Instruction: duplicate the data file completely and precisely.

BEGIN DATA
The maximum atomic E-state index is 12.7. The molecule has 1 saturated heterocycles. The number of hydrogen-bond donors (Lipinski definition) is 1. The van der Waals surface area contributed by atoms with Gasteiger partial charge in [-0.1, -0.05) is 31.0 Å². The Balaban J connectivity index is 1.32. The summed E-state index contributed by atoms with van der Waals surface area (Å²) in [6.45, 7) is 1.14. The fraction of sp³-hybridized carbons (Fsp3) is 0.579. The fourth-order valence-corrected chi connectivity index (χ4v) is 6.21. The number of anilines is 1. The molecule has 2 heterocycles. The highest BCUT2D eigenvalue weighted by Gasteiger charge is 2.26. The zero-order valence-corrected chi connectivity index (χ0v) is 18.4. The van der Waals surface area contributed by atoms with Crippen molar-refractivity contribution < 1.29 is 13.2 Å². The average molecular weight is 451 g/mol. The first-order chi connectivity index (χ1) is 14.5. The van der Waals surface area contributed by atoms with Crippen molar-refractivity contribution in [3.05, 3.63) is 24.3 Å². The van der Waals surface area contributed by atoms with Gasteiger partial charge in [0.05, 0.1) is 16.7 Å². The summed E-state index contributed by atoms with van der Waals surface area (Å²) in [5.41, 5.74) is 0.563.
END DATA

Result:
The maximum atomic E-state index is 12.7. The molecule has 1 saturated heterocycles. The number of hydrogen-bond donors (Lipinski definition) is 1. The van der Waals surface area contributed by atoms with Gasteiger partial charge in [-0.1, -0.05) is 31.0 Å². The Balaban J connectivity index is 1.32. The summed E-state index contributed by atoms with van der Waals surface area (Å²) in [6.45, 7) is 1.14. The fraction of sp³-hybridized carbons (Fsp3) is 0.579. The fourth-order valence-corrected chi connectivity index (χ4v) is 6.21. The number of anilines is 1. The molecule has 2 heterocycles. The highest BCUT2D eigenvalue weighted by Gasteiger charge is 2.26. The zero-order valence-corrected chi connectivity index (χ0v) is 18.4. The van der Waals surface area contributed by atoms with Crippen molar-refractivity contribution < 1.29 is 13.2 Å². The average molecular weight is 451 g/mol. The first-order chi connectivity index (χ1) is 14.5. The van der Waals surface area contributed by atoms with Crippen molar-refractivity contribution in [3.05, 3.63) is 24.3 Å². The van der Waals surface area contributed by atoms with Gasteiger partial charge in [0.05, 0.1) is 16.7 Å². The summed E-state index contributed by atoms with van der Waals surface area (Å²) in [5.41, 5.74) is 0.563.